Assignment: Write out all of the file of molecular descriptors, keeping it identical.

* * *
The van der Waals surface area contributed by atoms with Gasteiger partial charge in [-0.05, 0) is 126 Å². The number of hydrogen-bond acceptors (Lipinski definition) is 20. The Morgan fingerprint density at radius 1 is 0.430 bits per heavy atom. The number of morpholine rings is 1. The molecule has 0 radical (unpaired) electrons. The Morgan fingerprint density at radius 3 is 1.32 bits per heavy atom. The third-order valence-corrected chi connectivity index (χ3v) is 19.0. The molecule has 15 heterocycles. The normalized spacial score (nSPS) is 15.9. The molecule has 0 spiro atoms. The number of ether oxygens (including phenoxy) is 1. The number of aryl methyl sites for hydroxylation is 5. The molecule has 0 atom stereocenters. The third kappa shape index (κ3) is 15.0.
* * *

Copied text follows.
The van der Waals surface area contributed by atoms with Gasteiger partial charge in [-0.05, 0) is 126 Å². The number of hydrogen-bond acceptors (Lipinski definition) is 20. The Morgan fingerprint density at radius 1 is 0.430 bits per heavy atom. The number of morpholine rings is 1. The molecule has 0 radical (unpaired) electrons. The Morgan fingerprint density at radius 3 is 1.32 bits per heavy atom. The third-order valence-corrected chi connectivity index (χ3v) is 19.0. The molecule has 15 heterocycles. The normalized spacial score (nSPS) is 15.9. The molecule has 0 spiro atoms. The number of ether oxygens (including phenoxy) is 1. The number of aryl methyl sites for hydroxylation is 5. The molecule has 0 atom stereocenters. The third kappa shape index (κ3) is 15.0.